Former neo-nazi teen singers distance themselves from their Prussian Blue past: "My sister and I are pretty liberal now"

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Their looks were disarming: teenage twin girls with long blond hair, bright blue eyes, sweetly singing in their pop-folk band Prussian Blue. But their songs-with lyrics praising skinheads and racism-fueled plenty of outrage.

Lynx and Lamb Gaede landed in the limelight after appearing on ABC Primetime in October 2005. In the interview-interspersed with clips of the duo playing at pro-White conferences, being home schooled by their mom, and hanging out at their grandfather's Swastika-branded cattle ranch-the girls deny the Holocaust and explain why they're happy to sing about White Separatism.

"We're proud of being white, we want to keep being white," then 12-year-old Lynx told ABC. "We want our people to stay white... we don't want to just be, you know, a big muddle. We just want to preserve our race."

Their mom, April, defended what she taught her daughters. "All children pretty much espouse their parents attitudes. If they were Christians, they would be maybe singing Christian rock songs," she said in the interview. "But we're not. We're White Nationalists. And so of course that's a part of our life and I share that part of my life with my children."

But Lamb and Lynx are 19 now, and in an interview with The Daily they say they've put their racist past behind them.

"I'm not a white nationalist anymore," Lamb says. "My sister and I are pretty liberal now."

Lynx agrees. "Personally, I love diversity," she says. "I'm stoked that we have so many different cultures. I think it's amazing and it makes me proud of humanity every day that we have so many different places and people."

After being steeped in racist propaganda for most of their lives, what caused such a radical change? According to The Daily, the girls "simply no longer believed what they'd been taught."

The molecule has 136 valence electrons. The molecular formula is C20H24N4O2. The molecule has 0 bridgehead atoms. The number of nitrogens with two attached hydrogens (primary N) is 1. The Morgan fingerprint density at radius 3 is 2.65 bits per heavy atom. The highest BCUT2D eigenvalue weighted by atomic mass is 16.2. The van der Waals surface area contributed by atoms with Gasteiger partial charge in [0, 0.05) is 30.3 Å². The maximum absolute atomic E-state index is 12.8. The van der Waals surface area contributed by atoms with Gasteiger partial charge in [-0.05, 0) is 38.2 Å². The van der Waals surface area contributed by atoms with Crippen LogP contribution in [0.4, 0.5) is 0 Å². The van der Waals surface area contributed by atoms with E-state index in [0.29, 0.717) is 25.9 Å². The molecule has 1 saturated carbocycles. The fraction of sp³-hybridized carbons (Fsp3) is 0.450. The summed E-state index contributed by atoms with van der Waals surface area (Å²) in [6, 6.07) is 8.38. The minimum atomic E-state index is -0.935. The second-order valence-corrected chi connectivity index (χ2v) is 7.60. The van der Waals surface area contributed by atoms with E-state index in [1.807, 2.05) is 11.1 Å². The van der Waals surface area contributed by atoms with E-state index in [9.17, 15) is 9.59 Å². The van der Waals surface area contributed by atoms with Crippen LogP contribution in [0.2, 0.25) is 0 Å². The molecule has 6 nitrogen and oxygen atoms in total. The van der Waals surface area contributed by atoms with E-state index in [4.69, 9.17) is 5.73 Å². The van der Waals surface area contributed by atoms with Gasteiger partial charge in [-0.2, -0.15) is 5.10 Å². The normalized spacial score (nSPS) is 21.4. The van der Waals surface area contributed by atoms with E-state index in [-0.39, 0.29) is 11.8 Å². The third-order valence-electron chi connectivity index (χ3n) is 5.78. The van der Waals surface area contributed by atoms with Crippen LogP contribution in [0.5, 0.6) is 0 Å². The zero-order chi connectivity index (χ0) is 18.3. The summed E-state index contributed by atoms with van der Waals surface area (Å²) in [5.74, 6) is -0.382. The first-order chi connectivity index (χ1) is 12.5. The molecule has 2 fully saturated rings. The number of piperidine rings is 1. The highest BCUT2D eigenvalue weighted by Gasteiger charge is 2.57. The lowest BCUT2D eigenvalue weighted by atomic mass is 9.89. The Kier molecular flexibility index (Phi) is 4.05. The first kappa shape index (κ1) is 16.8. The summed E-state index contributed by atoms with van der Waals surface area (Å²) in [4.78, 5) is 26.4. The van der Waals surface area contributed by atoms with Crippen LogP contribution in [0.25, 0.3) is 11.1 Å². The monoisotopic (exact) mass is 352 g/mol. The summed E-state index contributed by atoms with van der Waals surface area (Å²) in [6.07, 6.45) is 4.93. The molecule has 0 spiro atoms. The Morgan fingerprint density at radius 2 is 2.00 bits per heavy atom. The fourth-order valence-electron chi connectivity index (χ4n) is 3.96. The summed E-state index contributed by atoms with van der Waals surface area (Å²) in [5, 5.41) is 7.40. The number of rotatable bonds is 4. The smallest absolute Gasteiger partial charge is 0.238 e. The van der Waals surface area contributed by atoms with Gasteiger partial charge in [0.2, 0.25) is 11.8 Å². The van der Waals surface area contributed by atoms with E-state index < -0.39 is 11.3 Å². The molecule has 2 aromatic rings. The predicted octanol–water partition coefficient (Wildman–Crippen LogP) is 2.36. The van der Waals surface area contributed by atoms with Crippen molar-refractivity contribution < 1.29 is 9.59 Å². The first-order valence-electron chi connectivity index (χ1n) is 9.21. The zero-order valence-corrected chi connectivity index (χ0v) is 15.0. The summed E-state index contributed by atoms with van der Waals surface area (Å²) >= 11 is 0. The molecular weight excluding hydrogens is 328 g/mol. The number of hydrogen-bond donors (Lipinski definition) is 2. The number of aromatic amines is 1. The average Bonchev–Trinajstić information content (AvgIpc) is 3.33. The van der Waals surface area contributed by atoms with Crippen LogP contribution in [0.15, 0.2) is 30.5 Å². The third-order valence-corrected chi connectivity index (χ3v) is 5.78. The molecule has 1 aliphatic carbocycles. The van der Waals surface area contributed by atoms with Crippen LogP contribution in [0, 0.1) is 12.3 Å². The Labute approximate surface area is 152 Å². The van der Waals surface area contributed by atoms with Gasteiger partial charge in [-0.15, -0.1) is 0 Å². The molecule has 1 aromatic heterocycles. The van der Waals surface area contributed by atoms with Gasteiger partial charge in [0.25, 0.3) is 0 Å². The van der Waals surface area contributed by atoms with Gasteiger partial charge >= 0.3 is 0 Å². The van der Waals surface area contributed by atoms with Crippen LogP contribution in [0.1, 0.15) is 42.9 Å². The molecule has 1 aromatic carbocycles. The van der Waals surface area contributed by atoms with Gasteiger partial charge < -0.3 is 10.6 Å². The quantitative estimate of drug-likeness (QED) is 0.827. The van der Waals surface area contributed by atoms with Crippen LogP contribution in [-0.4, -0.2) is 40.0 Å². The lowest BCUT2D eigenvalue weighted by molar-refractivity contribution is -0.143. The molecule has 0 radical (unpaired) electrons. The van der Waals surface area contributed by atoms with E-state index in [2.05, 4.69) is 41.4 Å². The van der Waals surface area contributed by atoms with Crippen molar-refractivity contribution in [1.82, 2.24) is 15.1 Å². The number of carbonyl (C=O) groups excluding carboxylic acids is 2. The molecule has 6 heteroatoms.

Concerned that their community in Bakersfield, California, "was not white enough," April Gaedes moved her to Kalispell, Montana, in 2006, after a bitter custody battle with Lamb and Lynx's father, who had renounced White Separatism. Their songs became less about racial rhetoric and more about boys and broken hearts; a 2007 documentary, "Nazi Pop Twins," shows them becoming disenchanted with their mother, who yells at and insults them on camera for not following her directions. "There are some songs we wish we didn't sing, because now we disagree with it, concerts now we wish we never went to," the girls tell the filmmaker when their mom isn't in the room. "I wouldn't even consider myself, like, a White Nationalist, like my mom."

After graduating from public school and facing a host of medical issues, including cancer, the 19-year-olds are now focused on healing, painting, and making pot legal in all 50 states. ("I have to say, marijuana saved my life," Lynx, who discovered medical marijuana's positive effect on nausea while recovering form her cancer treatments, told The Daily. "I would probably be dead if I didn't have it.")

These two teens have had some pretty strong-and contradictory-worldviews in their young lives already. Can a kid really make such a radical change? Their mom, who is still working to establish an "intentional" all-white community, is betting against it.

"They're 19," she said. "I think when they have children of their own, they'll come to the same conclusions I have."

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